Google Buys Orbitera: Why You Should Care

Orbitera is a platform for enabling the selling of enterprise software over the cloud, designed to beef up Google's multi-cloud strategy.

Mitch Wagner, Executive Editor, Light Reading

August 9, 2016

3 Min Read
Google Buys Orbitera: Why You Should Care

Google this week acquired Orbitera, which specializes in enabling software sales over the cloud. It's an acquisition with broader implications than first impressions might suggest.

On the surface, it's a niche service, with appeal only to software developers. But there's more to it than meets the eye. In the words of Nan Boden, Google (Nasdaq: GOOG)'s head of global technology partners, writing on the Google Cloud Platform blog Monday to announce the acquisition: "Orbitera provides a commerce platform that makes buying and selling software in the cloud simple, seamless, and scalable for all kinds of businesses, including independent software vendors, service providers and IT channel organizations."

Translation: It's not just for application developers. Orbitera makes it easier for service providers and enterprise IT managers to license and deploy apps for their users, both within their own companies and to customers and business partners. It's a platform for third-party apps and enterprises' and service providers' own homegrown software.

The acquisition -- the terms of which were not disclosed -- is designed to beef up Google's strategy to help enterprises support multiple clouds.

"At Google, we partner closely with our enterprise customers and software providers to ensure their transition to the cloud is as simple and seamless as possible," Boden says. "We recognize that both enterprise customers and ISVs want to be able to use more than one cloud provider and have a way to conduct product trials and proofs of concept before building a full production deployment, all using their trusted SIs [system integrators], resellers and normal sales cycles."

From its founding five years ago, Orbitera's "mission was to enable frictionless sales of cloud-based enterprise software and services," according to a statement on the Orbitera website signed by the company's management team -- CEO Marcin Kurk, who formerly was head of business development at Google competitor Amazon Web Services Inc. ; co-founder and chief architect Firas Bushnaq, who is a self-described "serial entrepreneur" currently connected with a half-dozen companies; and co-founder and COO Brian Singer, who has a cloud and networking background that includes BMC Software and Novell.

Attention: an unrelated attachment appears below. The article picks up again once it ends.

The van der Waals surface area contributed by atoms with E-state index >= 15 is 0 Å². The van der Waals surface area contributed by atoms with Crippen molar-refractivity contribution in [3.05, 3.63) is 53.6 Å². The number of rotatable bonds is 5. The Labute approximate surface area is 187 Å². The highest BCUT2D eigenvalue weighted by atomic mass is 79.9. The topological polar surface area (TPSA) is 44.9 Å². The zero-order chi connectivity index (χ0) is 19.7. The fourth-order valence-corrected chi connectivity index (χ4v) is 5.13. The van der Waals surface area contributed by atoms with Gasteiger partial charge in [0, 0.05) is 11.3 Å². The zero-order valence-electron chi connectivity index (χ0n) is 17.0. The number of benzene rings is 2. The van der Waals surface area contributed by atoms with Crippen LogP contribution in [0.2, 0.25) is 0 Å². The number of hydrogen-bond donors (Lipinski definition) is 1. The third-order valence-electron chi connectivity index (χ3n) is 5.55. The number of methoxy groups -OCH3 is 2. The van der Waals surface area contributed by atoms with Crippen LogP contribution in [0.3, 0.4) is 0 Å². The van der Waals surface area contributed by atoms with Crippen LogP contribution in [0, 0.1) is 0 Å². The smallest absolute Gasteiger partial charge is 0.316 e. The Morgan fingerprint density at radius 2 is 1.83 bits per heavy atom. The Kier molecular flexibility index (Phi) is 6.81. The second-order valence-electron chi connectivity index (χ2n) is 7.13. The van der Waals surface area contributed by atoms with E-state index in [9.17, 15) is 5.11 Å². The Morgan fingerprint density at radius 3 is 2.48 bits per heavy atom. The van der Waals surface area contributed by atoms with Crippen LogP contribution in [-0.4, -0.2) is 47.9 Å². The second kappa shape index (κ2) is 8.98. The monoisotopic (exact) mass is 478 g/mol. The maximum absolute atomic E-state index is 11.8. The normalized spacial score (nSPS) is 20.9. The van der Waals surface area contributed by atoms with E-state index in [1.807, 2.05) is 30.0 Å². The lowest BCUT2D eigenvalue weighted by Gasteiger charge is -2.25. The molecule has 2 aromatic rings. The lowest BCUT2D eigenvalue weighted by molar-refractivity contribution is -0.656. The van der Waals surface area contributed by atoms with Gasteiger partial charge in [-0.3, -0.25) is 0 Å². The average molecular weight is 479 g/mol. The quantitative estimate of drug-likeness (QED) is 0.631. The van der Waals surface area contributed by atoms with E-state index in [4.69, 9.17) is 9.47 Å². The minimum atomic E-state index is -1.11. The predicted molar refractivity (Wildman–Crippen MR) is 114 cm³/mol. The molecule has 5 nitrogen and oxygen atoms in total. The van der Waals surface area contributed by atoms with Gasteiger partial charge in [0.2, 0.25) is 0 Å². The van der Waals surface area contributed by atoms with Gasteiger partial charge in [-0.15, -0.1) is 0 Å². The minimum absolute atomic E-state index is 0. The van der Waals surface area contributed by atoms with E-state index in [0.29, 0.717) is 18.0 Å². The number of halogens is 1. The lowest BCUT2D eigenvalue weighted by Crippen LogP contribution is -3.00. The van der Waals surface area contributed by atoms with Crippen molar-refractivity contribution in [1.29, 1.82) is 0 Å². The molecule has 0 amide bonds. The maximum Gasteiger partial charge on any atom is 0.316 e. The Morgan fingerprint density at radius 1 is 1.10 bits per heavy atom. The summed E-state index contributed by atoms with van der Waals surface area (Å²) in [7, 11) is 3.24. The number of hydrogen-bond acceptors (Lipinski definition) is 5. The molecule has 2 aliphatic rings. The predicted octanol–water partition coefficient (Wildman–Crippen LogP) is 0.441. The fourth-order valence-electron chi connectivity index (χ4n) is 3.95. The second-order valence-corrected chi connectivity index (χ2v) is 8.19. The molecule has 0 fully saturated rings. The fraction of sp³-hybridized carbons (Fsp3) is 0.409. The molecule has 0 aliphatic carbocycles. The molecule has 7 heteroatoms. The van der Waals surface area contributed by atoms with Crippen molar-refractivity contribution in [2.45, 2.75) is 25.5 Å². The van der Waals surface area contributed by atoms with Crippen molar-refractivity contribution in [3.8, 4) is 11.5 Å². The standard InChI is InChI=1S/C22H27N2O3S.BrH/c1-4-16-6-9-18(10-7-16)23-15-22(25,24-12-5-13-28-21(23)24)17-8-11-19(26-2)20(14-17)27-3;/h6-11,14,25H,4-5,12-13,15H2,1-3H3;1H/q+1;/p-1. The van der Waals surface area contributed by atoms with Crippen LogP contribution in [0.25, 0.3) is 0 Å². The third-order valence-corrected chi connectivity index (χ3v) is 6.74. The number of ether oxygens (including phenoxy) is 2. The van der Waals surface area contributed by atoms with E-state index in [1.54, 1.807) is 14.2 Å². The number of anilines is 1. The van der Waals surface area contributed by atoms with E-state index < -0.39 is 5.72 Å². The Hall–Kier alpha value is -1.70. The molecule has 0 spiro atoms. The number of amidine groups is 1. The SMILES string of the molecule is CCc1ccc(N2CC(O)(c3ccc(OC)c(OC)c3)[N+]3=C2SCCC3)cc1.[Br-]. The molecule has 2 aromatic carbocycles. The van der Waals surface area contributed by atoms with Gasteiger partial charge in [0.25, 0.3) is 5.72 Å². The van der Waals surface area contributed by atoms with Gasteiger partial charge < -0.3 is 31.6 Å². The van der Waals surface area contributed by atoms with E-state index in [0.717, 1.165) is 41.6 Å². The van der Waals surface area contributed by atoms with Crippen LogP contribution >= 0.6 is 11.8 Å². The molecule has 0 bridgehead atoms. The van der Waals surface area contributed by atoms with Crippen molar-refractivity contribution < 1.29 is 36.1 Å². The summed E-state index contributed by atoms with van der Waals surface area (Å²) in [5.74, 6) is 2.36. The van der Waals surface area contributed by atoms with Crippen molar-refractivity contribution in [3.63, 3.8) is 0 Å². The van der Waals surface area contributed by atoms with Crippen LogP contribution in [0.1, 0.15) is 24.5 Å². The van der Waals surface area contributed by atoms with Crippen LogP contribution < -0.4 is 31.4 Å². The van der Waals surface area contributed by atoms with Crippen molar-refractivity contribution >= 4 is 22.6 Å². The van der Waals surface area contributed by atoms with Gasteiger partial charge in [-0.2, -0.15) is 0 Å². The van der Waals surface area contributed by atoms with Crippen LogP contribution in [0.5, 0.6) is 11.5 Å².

Google's "multi-cloud strategy" is important to the company's mission to take leadership in the cloud market. For all Google's muscle, the company is an also-ran in the enterprise cloud, trailing behind Amazon Web Services, which is by far the leading vendor, and Microsoft Corp. (Nasdaq: MSFT) Azure. (See Google: 'Dead Serious' About Enterprise Cloud.)

Want to know more about the cloud? Visit Light Reading Enterprise Cloud.

Amazon's strategy is to enable businesses to outsource their entire infrastructure to the cloud -- to AWS to be precise -- with AWS providing infrastructure and platform as a service. Amazon's vision of the future is that only a small fraction of companies will run their own IT infrastructure, with everybody else running on the cloud. Amazon's cloud.

Microsoft's strategy is to enable hybrid cloud. Enterprise apps will run applications both on-premises -- as they historically have always done -- and on the cloud. And those will be Microsoft apps, which run both on-premises and on the cloud, particularly Microsoft's own cloud.

Google's crystal ball sees a multi-cloud future, with enterprises apps running on private clouds, and clouds from multiple vendors, all sewn together with the Google Cloud Platform. And Orbitera is a main thread tying it all together.

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— Mitch Wagner, Follow me on TwitterVisit my LinkedIn profile, Editor, Light Reading Enterprise Cloud

About the Author(s)

Mitch Wagner

Executive Editor, Light Reading

San Diego-based Mitch Wagner is many things. As well as being "our guy" on the West Coast (of the US, not Scotland, or anywhere else with indifferent meteorological conditions), he's a husband (to his wife), dissatisfied Democrat, American (so he could be President some day), nonobservant Jew, and science fiction fan. Not necessarily in that order.

He's also one half of a special duo, along with Minnie, who is the co-habitor of the West Coast Bureau and Light Reading's primary chewer of sticks, though she is not the only one on the team who regularly munches on bark.

Wagner, whose previous positions include Editor-in-Chief at Internet Evolution and Executive Editor at InformationWeek, will be responsible for tracking and reporting on developments in Silicon Valley and other US West Coast hotspots of communications technology innovation.

Beats: Software-defined networking (SDN), network functions virtualization (NFV), IP networking, and colored foods (such as 'green rice').

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